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The Slave & the Emperor: Two Stoic Philosophers
Instructor: Mark W McGinnis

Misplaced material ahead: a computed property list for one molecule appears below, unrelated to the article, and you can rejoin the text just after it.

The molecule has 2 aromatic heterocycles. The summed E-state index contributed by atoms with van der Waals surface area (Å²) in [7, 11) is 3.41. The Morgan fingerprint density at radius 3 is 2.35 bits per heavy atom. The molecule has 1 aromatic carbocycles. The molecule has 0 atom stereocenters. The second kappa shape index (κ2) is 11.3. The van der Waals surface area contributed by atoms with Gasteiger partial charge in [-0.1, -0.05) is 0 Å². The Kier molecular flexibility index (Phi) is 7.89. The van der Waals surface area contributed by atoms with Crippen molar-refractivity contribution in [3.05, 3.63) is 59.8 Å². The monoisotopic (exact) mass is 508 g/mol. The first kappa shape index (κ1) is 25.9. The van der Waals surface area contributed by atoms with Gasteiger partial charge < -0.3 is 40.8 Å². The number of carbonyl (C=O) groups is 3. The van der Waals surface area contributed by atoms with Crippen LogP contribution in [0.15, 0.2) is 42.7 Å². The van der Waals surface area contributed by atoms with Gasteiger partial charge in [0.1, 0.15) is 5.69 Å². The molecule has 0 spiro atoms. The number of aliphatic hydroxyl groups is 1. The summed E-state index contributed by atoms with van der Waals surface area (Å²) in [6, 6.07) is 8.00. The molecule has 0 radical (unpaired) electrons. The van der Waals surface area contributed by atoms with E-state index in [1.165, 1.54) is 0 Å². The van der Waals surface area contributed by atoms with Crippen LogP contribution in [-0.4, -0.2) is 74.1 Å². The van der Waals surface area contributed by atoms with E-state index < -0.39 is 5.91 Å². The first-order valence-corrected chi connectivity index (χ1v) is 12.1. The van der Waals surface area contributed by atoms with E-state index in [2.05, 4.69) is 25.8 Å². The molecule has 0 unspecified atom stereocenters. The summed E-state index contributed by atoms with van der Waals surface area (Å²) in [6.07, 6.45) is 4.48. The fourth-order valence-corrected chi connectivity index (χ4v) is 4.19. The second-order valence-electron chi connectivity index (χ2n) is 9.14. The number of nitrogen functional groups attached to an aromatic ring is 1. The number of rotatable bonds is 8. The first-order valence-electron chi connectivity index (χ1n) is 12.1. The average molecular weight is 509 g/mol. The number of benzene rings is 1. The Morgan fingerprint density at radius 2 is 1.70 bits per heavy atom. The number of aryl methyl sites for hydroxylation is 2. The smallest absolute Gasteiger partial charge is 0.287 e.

Description: The philosophy of Stoicism is often thought of as an unemotional way to understand life. In part this is true as Stoicism encourages us to react to our experiences with reason before emotion. Stoicism is an eminently practical way to live. It teaches us to live the “good life” by following the way and example of nature. It teaches us to use our minds to understand life while taking joy in our family, friends, beauty, and the perpetual flow of change. This class will elaborate on these concepts and more, looking at the teachings of two Roman Stoics. First, Epictetus (50-135 AD), a slave who bought his freedom and established a school of philosophy. Second, Marcus Aurelius (121-180 AD), a Roman Emperor who wrote a little book for himself about what is important in life that became the most revered book in Stoicism. Meditations by Marcus Aurelius and the Discourses of Epictetus are optional reading for the class (19th century translations can be found free on the internet, 20th century translations from booksellers).